What is an absolute return mutual fund?

The financial system is as dynamic as the multicultural world because it implements various investment and savings alternatives, such as savings account, certificates of deposit and absolute return mutual funds. But, What is an absolute return mutual fund?

Also known as mutual fund, mutual fund or absolute return mutual fund, it is an investment instrument that combines contributions from several people (individuals, companies, etc.) to invest in stocks, bonds and foreign currencies safely, that is, ensuring return on investment.

If it’s still not entirely clear to you, don’t worry! We have prepared a small entry that deals with exactly this.

What is an absolute return mutual fund?

Unfortunately, there is no single answer to this question because, unlike the savings accounts, each investment company handles its own mutual fund concept and manages it differently. This happens because there are different types of mutual funds, including some where the return is not absolute, but relative. But we will see that later.

Despite the distinctions between the concepts, we could say that the objective of absolute return mutual funds is always the same: to earn money (regardless of market conditions) through operations that are conditioned to a lower risk for the investor, at least when compared to traditional mutual funds.

However, How important is the term “absolute return” in this equation? The answer is simple. And it is that, the profitability of the fund is ensured by a hedge fund. This allows banks and financial companies to offer a positive return, regardless of what happens in the market.

Arguably, this is the main difference between absolute return mutual funds and traditional mutual funds, since the former are designed to invest at low risk (such as Treasury bonds) and thus minimize the risk of loss. In other words, the absolute return mutual fund assures investors that they will make money, no matter what..

What is an absolute return mutual fund?

How does an absolute return mutual fund work?

To understand how the absolute return mutual fund works, it is best to compare it to a relative return mutual fund. Mutual fund performance is generally calculated based on a benchmark index. For example, the performance of one of the most capitalized equity mutual funds in the United States is benchmarked at S&P 500 Index. Instead, an international large-cap relative return mutual fund would focus on other benchmarks, such as the Index MSCI EAFE.

What banks that offer relative mutual funds do is determine how well their investments have done by comparing them to the index they use as a benchmark. For example, if a mutual fund returned 10% and its benchmark index returned 7%, then the relative return would be 3%. In the case of absolute return investment funds, we work with the total return of the fund, that is, if we follow the case of the example, it would be 10%.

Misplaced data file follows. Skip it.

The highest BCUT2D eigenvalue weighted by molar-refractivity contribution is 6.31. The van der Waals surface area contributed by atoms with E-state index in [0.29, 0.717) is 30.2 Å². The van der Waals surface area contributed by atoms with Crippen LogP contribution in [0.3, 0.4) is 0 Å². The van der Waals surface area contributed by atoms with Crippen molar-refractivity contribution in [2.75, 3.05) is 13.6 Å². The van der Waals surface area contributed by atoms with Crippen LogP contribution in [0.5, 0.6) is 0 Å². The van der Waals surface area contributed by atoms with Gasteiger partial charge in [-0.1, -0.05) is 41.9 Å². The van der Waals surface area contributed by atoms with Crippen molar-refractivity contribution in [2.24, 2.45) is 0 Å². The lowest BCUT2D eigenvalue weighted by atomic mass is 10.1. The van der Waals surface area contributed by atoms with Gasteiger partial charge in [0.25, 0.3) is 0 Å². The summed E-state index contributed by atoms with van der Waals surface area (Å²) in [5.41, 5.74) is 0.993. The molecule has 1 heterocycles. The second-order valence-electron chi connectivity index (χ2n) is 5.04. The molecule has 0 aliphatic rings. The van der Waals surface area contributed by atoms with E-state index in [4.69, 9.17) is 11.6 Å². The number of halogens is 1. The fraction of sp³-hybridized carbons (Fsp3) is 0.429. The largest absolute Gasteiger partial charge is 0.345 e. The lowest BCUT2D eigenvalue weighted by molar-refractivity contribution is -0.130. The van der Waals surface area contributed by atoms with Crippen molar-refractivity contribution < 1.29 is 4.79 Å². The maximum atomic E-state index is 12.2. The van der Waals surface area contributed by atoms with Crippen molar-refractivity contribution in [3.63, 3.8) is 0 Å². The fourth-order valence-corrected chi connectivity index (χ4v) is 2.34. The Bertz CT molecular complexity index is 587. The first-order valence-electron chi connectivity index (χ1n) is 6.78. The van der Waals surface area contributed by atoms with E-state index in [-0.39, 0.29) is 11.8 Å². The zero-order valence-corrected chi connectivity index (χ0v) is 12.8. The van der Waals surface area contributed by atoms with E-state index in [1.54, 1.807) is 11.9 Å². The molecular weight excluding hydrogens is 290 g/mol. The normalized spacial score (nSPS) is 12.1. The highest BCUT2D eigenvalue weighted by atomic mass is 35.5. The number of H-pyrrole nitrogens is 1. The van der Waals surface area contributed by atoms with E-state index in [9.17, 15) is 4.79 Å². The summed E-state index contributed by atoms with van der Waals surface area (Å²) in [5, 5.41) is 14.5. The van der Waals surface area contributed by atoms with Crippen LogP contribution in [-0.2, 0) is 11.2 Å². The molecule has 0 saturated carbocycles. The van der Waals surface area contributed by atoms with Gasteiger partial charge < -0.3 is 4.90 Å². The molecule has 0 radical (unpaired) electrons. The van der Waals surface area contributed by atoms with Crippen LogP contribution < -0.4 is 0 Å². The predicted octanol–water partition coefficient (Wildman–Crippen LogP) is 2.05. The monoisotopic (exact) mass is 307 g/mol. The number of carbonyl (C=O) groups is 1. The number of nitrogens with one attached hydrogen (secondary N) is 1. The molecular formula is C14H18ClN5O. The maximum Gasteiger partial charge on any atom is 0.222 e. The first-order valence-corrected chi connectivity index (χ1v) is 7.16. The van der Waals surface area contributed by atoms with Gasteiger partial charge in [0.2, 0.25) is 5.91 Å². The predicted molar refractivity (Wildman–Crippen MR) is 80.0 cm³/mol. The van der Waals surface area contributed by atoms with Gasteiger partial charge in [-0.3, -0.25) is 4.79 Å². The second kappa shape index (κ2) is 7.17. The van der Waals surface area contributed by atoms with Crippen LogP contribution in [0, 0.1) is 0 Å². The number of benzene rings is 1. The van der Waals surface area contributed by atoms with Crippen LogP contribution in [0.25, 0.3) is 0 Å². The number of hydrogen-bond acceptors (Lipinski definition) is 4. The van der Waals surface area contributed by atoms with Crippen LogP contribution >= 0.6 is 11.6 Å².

Now, this isn’t to say that relative-return mutual funds aren’t important because, in this scenario, investors could determine if their money did much better than its benchmark index did.

Are Absolute Return Mutual Funds Profitable?

They are, although the percentage return will depend on how well the market works. However, it could be said that investors in this type of fund never lose, since they are designed to give the client what they promise. So much so that managers work hard to earn a positive return on investment, regardless of the market and the very indices they sometimes use as benchmarks.

Do you think relative return mutual funds could be better? It depends. If your mutual fund outperforms the benchmark by 10% you might think you made a lot of money. After all, the fund manager delivered as promised and even outperformed the benchmark (let’s assume, the S&P 500) by a wide margin, right? Maybe not so much. Rather we would advise you not to shout “victory” so quickly.

Keep reading: What is the difference between absolute return and relative return?

Keep in mind that even if the fund’s performance is positive, you could have lost money. For example, What would happen if you found out that that benchmark that was used dropped 15% in the year? Possibly, you would not be happy with your investment fund. Why? Because this means that you lost 5% of your capital. This is precisely the difference between absolute and relative return investment funds: with the former, you will not lose. With the latter, losing is an option, although, to be fair, the gains could be higher.

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